[9] Ibid., 25.

[10] Ibid., 159.

[11] Ibid., 152.

[12] Ibid., 179.

[13] Ibid., 139

[14] Ibid., 13.

[15] Ibid., 15.

About the Author


Roy Gruber

Husband, father, pastor, student, and sojourner in Babylon

10 responses to “Right Issue, Wrong Strategy”

  1. mm Troy Rappold says:

    Roy: I liked this book because I did not know too much about the “woke” movement. McWhorter does a great job of explaining the history and motives of “The Elect.” I spends a lot of time detailing the ways that the movement is a religion but his isn’t wrong. Racism is still an issue in America but the Elect takes things so far they don’t provide any hope. McWhorter provides some hope in the last two chapters and ends it on a positive note.

  2. mm Denise Johnson says:

    Roy, thank you for your insights. I agree with you McWhorter’s choice of terms, especially around Christianity showed that he is a bit antagonistic, and has not experienced a grace filled, unconditional love Christian community. I am interested to hear what you might see is the role of the church in providing an influential culture?

    • mm Roy Gruber says:

      Denise, thanks for your question. To keep from writing a small book in reply, I’ll generalize. I believe too many in the church are trying to win a culture-war with words. I believe a better way to influence culture for the better will come from actions more than words. Acts of compassion, done in Jesus name, with no strings attached speak a powerful language in a world so bent on raging. In our church, we have made a conscious effort to serve outside the walls of the church in real ways. Our trips to Poland to deliver supplies to Ukraine is one example of what that means. Let me put it in vernacular, Christians need to put their actions where their mouth is. Everybody is talking but few bring observable hope for a better way forward.

  3. mm Eric Basye says:

    Great blog. Well stated. I would agree with you, McWhorter’s language is strong, such that it seems more divisive than capable of building bridges. I wonder, how would you suggest he better communicate his points in a way that is more winsome and relatable?

    Also, you might want to check this podcast out with Trabian Shorters. Diane shared it with me. It has been a game changer for me. SImilar to what you state, that all people have value.


    • mm Roy Gruber says:

      Eric, thanks for the lead on the podcast and for your question. McWhorter makes some really good points but when you name-call the ones your trying to convince, I believe you only create defensiveness. I mentioned this in a comment to someone else this week – Dovstoyevsky wrote about some big issues and argued for certain directions on those issues. In presenting the other side, the side he did not agree with, he presented it in its best light and argued its strongest points. In the end, he argued for another way, but he respected the opposing view. When people feel disrepected, they are not going to hear your valid points. I think McWhorter’s argument stands on its own merits without using the disparaging names. By analogy, I believe pastors do well to represent the questions or concerns people have about faith, the Bible, and Chrisitans well. Its easy to knock down a straw-man but its not helpful.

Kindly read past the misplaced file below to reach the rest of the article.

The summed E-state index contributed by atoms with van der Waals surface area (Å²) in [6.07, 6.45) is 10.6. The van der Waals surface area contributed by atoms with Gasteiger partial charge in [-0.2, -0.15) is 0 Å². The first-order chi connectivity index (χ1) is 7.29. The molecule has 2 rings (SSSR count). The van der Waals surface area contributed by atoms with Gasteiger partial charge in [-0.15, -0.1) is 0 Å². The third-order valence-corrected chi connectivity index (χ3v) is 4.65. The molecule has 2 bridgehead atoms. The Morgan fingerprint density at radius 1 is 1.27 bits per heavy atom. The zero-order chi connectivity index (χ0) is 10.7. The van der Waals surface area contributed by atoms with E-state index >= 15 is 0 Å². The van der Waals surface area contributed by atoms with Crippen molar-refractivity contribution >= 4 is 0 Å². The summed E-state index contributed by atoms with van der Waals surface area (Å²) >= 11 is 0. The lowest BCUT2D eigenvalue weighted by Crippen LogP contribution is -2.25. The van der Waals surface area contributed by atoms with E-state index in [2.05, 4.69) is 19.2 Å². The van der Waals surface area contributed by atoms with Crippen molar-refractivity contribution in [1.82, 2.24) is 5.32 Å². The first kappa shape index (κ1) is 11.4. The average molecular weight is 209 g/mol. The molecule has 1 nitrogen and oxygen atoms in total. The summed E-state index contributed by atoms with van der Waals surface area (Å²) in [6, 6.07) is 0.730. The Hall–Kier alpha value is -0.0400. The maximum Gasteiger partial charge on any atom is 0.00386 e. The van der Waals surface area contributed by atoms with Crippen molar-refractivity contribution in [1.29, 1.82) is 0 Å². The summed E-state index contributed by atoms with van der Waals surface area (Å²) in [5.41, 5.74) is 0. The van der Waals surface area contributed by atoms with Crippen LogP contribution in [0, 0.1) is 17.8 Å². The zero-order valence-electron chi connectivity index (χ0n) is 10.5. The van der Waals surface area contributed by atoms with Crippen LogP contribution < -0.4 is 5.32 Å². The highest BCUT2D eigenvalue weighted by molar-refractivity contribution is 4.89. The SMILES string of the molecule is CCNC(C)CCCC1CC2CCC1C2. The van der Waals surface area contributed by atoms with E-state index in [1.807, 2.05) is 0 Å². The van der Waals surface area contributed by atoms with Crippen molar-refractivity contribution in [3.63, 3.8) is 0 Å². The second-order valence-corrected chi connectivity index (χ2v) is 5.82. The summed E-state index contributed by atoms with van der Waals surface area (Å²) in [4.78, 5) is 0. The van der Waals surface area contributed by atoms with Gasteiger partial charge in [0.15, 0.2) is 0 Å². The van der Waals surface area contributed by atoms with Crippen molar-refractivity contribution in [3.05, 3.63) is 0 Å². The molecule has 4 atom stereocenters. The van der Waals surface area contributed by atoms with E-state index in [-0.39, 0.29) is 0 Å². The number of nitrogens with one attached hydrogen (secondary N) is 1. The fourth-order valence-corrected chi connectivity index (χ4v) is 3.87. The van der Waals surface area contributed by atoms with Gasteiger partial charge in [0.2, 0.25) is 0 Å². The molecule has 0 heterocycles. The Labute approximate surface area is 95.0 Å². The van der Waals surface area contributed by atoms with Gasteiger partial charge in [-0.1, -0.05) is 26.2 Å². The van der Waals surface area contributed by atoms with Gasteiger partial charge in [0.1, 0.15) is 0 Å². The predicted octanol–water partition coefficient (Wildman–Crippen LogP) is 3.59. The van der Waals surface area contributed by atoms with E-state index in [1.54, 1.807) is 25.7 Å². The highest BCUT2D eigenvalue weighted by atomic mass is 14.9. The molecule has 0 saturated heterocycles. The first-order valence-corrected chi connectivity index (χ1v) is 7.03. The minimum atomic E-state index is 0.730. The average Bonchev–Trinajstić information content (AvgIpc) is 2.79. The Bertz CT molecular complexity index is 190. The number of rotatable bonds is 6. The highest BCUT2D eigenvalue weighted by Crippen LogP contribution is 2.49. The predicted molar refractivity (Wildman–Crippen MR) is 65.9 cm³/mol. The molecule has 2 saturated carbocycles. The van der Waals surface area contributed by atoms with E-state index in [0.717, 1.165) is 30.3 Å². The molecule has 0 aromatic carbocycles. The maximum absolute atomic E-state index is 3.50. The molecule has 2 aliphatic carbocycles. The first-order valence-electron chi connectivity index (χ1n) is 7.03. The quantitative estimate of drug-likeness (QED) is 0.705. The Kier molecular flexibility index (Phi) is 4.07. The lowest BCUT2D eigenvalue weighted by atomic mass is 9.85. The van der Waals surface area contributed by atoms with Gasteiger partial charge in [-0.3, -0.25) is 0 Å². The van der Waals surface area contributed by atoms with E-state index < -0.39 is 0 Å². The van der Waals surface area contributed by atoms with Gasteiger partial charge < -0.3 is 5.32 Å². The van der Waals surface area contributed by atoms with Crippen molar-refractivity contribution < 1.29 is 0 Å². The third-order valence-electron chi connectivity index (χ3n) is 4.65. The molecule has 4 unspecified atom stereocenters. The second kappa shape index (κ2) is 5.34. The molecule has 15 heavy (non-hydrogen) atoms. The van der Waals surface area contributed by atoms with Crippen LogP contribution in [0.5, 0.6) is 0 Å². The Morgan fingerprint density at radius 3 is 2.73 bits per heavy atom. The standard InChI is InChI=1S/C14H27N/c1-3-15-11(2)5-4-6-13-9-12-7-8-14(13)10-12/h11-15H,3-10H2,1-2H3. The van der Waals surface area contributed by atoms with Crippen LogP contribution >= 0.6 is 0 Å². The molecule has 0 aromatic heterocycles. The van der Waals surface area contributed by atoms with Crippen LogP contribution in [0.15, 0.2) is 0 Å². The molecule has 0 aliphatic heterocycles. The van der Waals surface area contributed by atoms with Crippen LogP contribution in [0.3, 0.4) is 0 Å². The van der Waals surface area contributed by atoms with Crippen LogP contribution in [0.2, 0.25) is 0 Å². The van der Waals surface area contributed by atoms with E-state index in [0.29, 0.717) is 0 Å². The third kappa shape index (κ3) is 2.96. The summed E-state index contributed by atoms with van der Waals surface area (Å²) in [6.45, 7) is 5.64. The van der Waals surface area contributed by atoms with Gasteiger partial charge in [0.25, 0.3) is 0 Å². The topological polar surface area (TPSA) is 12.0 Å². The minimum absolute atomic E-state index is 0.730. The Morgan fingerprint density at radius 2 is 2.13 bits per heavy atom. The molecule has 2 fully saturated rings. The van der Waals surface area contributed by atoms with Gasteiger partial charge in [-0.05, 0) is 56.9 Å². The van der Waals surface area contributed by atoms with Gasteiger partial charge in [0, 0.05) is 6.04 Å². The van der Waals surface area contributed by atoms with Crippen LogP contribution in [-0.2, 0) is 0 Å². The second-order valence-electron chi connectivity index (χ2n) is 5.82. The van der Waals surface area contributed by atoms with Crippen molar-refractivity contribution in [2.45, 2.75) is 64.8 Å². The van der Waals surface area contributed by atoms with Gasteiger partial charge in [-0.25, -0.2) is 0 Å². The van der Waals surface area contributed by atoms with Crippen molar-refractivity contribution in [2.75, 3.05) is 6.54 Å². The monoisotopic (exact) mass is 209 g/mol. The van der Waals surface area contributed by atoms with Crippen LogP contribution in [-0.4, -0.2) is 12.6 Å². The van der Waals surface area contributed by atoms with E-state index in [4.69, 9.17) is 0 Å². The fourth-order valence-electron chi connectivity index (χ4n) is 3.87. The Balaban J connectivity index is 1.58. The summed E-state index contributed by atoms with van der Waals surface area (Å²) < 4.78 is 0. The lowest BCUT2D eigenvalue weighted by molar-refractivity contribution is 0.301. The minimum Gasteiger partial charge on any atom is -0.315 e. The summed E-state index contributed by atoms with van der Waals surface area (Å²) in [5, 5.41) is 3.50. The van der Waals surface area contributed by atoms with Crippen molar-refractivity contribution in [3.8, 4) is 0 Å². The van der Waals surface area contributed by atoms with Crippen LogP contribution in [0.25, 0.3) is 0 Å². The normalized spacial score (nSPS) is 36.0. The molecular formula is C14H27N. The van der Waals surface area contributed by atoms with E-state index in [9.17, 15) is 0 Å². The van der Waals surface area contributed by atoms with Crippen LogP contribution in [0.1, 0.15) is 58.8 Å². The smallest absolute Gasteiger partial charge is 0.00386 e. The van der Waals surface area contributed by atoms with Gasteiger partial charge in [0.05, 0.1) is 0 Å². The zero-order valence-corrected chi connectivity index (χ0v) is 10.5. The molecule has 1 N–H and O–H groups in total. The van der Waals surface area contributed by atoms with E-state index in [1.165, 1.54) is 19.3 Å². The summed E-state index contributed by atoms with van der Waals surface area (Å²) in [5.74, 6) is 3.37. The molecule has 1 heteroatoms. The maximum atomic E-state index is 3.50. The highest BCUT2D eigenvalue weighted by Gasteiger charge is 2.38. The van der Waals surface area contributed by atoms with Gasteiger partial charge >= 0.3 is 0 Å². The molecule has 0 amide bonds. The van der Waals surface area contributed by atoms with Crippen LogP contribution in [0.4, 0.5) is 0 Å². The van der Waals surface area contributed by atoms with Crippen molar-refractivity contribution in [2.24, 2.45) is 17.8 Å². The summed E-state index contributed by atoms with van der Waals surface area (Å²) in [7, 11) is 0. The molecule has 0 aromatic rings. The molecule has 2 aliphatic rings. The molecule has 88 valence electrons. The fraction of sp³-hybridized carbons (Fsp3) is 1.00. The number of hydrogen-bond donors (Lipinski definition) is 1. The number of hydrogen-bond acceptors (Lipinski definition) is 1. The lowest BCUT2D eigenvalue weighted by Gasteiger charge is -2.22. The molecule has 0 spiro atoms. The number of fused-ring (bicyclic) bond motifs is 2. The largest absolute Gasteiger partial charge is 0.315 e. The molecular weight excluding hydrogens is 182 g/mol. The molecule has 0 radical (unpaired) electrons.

4. Elmarie Parker says:

    Roy, thank you so very much for your blog. I really enjoyed reading it and appreciated both the strengths of McWhorter’s argument that you noted and the challenges that his rhetorical style presents (as well as the limitations of the comparisons he draws with Christianity). What from his insights would you consider integrating into how you as a leadership team and church engage the challenges of racism in your context?

    • mm Roy Gruber says:

      Elmarie, thanks for you kind words and your question. Serving in Utah brings unique challenges with the predominant faith of Mormonism. Utah is not very ethically diverse, though that is changing rapidly right now. This growing diversity will be blessing. I’ll apply your question to the LDS people. Some people make fun of their faith, mock their traditions, and resent their influence. I believe all that does is build barriers and make people defensive. Its one thing to compare beliefs, even noting the differences. It’s another thing to treat people disrespectfully. Increasingly, I believe you cannot reach someone you do not love. To truly love someone, you have to respect them as a person, including their beliefs. McWhorter’s use of strong language and name-calling reminded me of similar language aimed at LDS folks and it has only hurt relationships and effectiveness in this context.

  5. Kayli Hillebrand says:

    Roy: Thank you for another thoughtful post. I’m interested to know if you have experienced some of the woke ideologies entering your congregation, even if not as extreme as McWhorter paints the case?

    • mm Roy Gruber says:

      Kayli, thanks for you question. I’m in Utah, which leans to the right as a highly conservative state. If anything, we have more of the other side of the issue – people who deny many of the current racial issues. I believe racism is a real issue on biblical, personal, and social grounds. Most of my engagement on racism have been trying to help people see the issue for what it is – a past and present reality. More and more, we see Califorians moving to Utah, so maybe we’ll see more of the “woke” side going forward – haha. Balance is a good thing.

  6. mm Nicole Richardson says:

    Roy thank you for a thoughtful summary.

    First of all, the irony…you said, “The author argues that the results of this approach accomplish the opposite of what it intends.” and then you comment that McWhorter’s language likely will do the very thing he says this new religion is doing…..this made me chuckle.

    We have talked a lot about biases throughout our journey. How would you compare or contrast McWhorter’s biases you find in his thesis with the ones who are the elect?